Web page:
Sylvester Stallone does something on this DVD which is very brave and very uncommon for a 'hollywood star', nevermind directors/ producers etc. He sets up a camera in front of himself in a quiet dull room and simply talks to it like it was someone grilling him about the film. But he doesn't just talk- he relives the processes he went through to take the film from an idea in the back of his head, right up until walking down to the lobby after the films premier. Its seldom if ever you will have such a full account of the creative processes of a film as old as this. Stallone lived and breathed this story and here, its written all over his face.
Theres also some footage they shot for the boxing in the final fight which is little more than a curiosity really, the commentary is good and the 'hidden extra' is Stallone meeting 'Rocky' after all this time for a quick stroll down memory lane ('Why'd you make me eat all those eggs?')
All round a great film and excellent DVD.
18 of 21 people found the following review helpful
on 13 September 2004
You need to be absolutely heartless not to enjoy Rocky. Even the story of how the film came about is so warming, and in Rocky tradition, was a bit of a 'one in a million' shot. Now priced ridiculously cheap, any film fan out there should take the opportunity and own this feature packed DVD Special Edition.
The story revolves around Rocky Balboa (Sylvester Stallone), a down-on-luck amateur boxer and part time loan shark. He stays in a run down apartment, has virtually no money and his lovelife is luckless. All this however is about to change.
When World Heavyweight Champion Apollo Creed (Carl Weathers) decides to up his publicity, he offers an unknown 'a shot at the title', with the assumption that America is the land of opportunity. As fate has it, he picks Rocky, a boxer who has virtually no chance of winning.
The story then focuses upon Rocky's preparations to the big fight, with confrontations with his manager Mick (a magnificent Burgess Merideth) and Paulie (Burt Young), the brother to his new girlfriend Adrian (Talia Shire).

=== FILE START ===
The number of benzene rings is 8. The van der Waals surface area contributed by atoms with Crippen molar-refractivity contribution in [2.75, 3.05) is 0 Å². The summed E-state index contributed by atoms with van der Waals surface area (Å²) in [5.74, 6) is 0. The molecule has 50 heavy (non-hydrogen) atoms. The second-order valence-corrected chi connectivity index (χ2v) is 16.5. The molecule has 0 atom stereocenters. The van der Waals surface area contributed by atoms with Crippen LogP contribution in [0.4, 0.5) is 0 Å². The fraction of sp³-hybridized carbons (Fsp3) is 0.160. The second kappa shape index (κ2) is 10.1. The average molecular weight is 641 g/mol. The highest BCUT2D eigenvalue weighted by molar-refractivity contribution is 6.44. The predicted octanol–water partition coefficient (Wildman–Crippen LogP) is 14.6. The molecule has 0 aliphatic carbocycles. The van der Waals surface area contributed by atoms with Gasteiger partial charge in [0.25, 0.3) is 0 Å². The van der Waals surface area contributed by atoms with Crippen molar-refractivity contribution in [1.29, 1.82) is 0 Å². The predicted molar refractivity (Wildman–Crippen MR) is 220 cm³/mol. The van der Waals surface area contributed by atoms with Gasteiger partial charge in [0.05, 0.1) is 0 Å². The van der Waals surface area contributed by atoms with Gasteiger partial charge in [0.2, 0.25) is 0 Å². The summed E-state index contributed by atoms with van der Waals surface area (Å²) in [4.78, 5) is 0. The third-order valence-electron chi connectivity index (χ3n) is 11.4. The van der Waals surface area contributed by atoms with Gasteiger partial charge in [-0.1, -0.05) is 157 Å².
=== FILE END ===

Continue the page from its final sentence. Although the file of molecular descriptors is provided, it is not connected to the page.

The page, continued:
I have encountered some finales through the years watching films, but this needs to be my favourite. Everything comes together - Bill Conti's breathtaking soundtrack, the realistic fight scene, and of coarse, above anything else, Rocky's heart to go the distance. It really has to be seen.
Whats the DVD like I hear you screaming. The picture is crisp, and doesn't even compare with the VHS release (which I felt was terrible). I adore the soundtrack in Rocky, and it has never sounded better than it does here. You'll be humming your way through the training montages!
As for the Special Features, you have an in depth interview with Stallone, which is both humourous and interesting. There's a tribute to the late Burgess Meredith, which in my opinion proves how good an actor that man was. There's trailers for all the Rocky pictures and a famous hidden easter egg worth checking out.
This is simply a DVD which goes into the 'Must Have' category. It proved at the Oscars of 1976 how good it was, coming away with The Best Picture (ahead of the likes of Taxi Driver). Although John Avilsen directed, Rocky in my opinion belongs richly to Stallone. Not many actors could portray Rocky like Stallone did and he pushed the production with his own will. Please do yourself a favour, spend some of your hard earned cash, get this DVD, and cheer on Rocky like never before.
2 of 2 people found the following review helpful
on 1 December 2013
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This is arguably Sylvester Stallone's finest hour, with consummate acting and a great supporting cast. The Film was produced on a shoestring and surpassed all expectations. Highly recommended.
1 of 1 people found the following review helpful
Seeing this again for the first time since it was in theaters 35 years ago, I realized this is a very odd film. A strange blend of low budget 1970s street grittiness and realism, and low-brow Hollywood fantasy and cliché.
I appreciate the bittersweet ending, much of the writing, and some of the acting (Burgess Meredith), as well as the very well done fight choreography.
But other moments come off as amateurish improvisation, over the top performances, and old-fashioned hokum (e.g. Talia Shire's absurd physical transformation from over-the-top uber-nerdette, to sexy young love interest).
Still, enjoyable and fun, if not quite the great film I remember it as.
5 of 6 people found the following review helpful
Rocky is a film that was a shock success when released in 1976,stallone wrote the script after being inspired by a fight that he watched between muhammad ali and a club fighter,the film was shot on a shoestring with unknown actors more or less but went on to win the academy award for best picture and stallone recieved an award for best performance.